Postcolonial biblical criticism enters the theoretical and methodological repertoire of the discipline in the latter half of the 1990s. Among critical approaches, therefore, it is of late vintage, marking the turn of the century – emerging, as it does, at the very end of the twentieth century and establishing a solid foothold only with the beginning of the twenty-first century. At first, it does so largely among critics fromthe non-Western world living and working in diaspora in the West and thus fitting the category of non-Western racial–ethnic minorities within the West. Such critics come to biblical criticism after the fateful developments in the discipline of the 1970s, which involved not only fundamental changes in method and theory but also incipient transformations in visage and voice. Soon, however, postcolonial criticism would become a major area of interest for non-Western critics outside the West, similar newcomers to the discipline, as well as for Western critics.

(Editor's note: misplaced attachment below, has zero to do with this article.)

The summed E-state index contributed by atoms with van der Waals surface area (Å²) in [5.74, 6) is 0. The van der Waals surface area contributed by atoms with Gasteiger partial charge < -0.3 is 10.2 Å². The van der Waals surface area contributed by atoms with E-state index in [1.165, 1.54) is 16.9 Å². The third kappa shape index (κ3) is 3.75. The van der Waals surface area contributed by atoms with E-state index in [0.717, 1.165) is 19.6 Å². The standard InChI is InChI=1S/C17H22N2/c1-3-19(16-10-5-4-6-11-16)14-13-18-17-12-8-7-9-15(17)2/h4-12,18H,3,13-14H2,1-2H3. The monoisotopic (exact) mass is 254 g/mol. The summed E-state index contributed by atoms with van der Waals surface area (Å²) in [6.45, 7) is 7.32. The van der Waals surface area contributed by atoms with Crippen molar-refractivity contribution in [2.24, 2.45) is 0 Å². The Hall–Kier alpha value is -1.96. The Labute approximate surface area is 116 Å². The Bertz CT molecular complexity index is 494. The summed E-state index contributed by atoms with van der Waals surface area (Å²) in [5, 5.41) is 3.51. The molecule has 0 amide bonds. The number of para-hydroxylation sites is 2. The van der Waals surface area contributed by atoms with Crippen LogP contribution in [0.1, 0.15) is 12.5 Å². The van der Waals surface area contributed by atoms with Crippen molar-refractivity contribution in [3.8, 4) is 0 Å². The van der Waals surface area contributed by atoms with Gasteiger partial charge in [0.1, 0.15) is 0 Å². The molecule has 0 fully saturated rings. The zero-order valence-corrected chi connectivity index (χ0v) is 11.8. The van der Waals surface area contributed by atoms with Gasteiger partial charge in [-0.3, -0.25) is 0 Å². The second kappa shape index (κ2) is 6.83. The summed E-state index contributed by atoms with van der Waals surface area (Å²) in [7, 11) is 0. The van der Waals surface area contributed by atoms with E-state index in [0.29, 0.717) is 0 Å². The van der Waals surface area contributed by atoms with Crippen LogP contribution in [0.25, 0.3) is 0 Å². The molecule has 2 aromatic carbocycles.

The present exposition of this still-developing critical approach proceeds in two steps. The first part offers an overview of the approach as a whole in terms of historical path, theoretical foundations, and methodological configuration. The second part examines its particular application to the Gospel of Matthew, beginning with an overview of postcolonial interpretations of the Gospel in general and concluding with postcolonial readings of Matthew 8:5–13 in particular, the episode traditionally known as “The Healing of a Centurion's Servant.”
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